Armed with an FAA type certificate, this drone company plans its next moves
By Paul Brinkmann|November 3, 2022
Matternet manufactures M2 drone for deliveries in health care, other industries
Now that California drone company Matternet has what it believes to be the first FAA type certificate for a delivery drone, the company is expanding production of its electric, largely autonomous quadcopters.
With the type certificate awarded in September, Matternet’s customers and partners can now fly them without an FAA exemption to the type certificate rule, provided the customer or partner has a Part 135 operator certificate. That also means the company does not have to worry about the scheduled sunset of the exemption rule next September.
To learn more details about Matternet’s plans following this breakthrough, I interviewed CEO and founder Andreas Raptopoulos via videoconference from his office in Mountain View near San Francisco.
Could the technology underlying its M2 drones be relevant to development of air taxis, most of which are also electric aircraft and propelled by rotors? Raptopoulos doesn’t see much of a link, given that an M2 weighs just 9.5 kilograms without cargo, or about as much as a car tire.
“We haven’t had deep technical conversations with those in the AAM passenger market. I have met some of the founders and CEOs, of course, but we are in a different class, a lightweight aircraft, so I think they have to carve out their own road,” he says.
More important in Raptopoulos’s view is that the type certificate has positioned Matternet to build on the deliveries of medicines and health care supplies it has carried out over the last three years. Those deliveries were done under an exemption allowed by Section 44807 of the federal regulations, and in partnership with UPS, which has a Part 135 certificate. UPS has delivered cargo weighing under 2 kilograms in North Carolina and Florida suburbs with the M2 drones.
“At a basic level, our new certification allows us to continue operating with UPS, and it will allow us to start operating with other Part 135 partners,” Raptopoulos tells me. One of those he’s particularly interested in is Ameriflight, a cargo airline based near Dallas that today flies chemotherapy drugs and ingestible radiation therapy sources to customers aboard small, conventional propeller planes.
Financial details of Matternet’s project with UPS have not been disclosed, and the company says it does not comment on specific costs associated with its drone manufacturing. But the company is now focused on affordability as it increases production at its Mountain View production center and company headquarters, Raptopoulos says.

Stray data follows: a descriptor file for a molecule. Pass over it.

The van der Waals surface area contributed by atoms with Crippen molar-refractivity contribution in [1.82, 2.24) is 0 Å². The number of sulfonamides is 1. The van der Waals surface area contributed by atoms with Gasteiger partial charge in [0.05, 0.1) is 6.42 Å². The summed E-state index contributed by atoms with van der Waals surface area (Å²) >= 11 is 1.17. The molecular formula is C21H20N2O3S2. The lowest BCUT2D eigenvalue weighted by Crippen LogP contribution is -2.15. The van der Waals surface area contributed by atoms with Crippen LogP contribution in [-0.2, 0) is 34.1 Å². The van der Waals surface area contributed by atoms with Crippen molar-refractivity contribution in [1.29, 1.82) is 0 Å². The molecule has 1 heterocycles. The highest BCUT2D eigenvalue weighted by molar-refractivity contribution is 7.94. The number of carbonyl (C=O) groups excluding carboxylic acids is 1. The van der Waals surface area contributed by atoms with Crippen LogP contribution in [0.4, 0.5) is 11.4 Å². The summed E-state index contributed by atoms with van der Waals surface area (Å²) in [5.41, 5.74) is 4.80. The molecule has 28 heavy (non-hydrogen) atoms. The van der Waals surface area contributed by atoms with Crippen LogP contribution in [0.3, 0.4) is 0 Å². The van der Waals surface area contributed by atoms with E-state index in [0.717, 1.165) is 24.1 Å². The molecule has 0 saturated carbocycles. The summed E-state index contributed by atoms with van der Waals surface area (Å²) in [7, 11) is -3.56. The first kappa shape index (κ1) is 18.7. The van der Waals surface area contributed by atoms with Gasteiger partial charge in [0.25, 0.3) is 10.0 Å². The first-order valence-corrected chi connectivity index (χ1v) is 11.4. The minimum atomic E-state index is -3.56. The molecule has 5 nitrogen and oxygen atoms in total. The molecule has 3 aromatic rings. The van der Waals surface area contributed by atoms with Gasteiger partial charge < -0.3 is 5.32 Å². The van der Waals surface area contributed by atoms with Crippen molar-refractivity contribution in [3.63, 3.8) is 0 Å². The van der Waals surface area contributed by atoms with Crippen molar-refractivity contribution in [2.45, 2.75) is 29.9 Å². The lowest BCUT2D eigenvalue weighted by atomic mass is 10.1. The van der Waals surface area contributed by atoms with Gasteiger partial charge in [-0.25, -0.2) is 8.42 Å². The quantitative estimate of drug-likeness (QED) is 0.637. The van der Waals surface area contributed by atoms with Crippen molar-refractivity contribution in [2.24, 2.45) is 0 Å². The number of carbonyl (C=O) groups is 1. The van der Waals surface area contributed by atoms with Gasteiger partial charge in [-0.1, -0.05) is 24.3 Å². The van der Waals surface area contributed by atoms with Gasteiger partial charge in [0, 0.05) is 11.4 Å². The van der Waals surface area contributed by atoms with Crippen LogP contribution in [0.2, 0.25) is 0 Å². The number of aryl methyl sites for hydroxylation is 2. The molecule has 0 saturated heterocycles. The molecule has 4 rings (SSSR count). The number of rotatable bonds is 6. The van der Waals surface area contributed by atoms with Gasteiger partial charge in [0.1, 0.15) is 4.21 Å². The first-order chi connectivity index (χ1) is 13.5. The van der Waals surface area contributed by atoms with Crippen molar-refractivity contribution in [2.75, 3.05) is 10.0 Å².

He says Matternet’s 44807 exemption only occurred after a “rigorous process of evaluation” whereby FAA allowed drone flights with strict conditions.
“The FAA generally limits how close you can get to people or buildings and property, and if you can overfly people who are not part of the operation,” Raptopoulos says. “We have been able to serve real customers in North Carolina and Florida, and now in Switzerland, and really show how this works in urban environments because of the exemptions, and now we can continue that work with our type certification.”
He adds that the M2 has a relatively low noise profile and that “noise acceptance is crucial for drone delivery” success in urban areas and also in rural areas.
Matternet and Raptopoulos describe the M2 as “autonomous,” but Raptopoulos emphasizes that many safety tools, such as automated “see and avoid” cameras, are built in. So far, the flights have been conducted with operators monitoring the flights, ready to take over if needed, he says.
Health and medical supplies make the most sense for early operations because “willingness to pay” for prompt, tailored delivery is high, he says.
“The business model doesn’t get more high-impact than health care because it’s not about delivering shoes or a pizza, it’s a patient that you’re serving,” Raptopoulos says.
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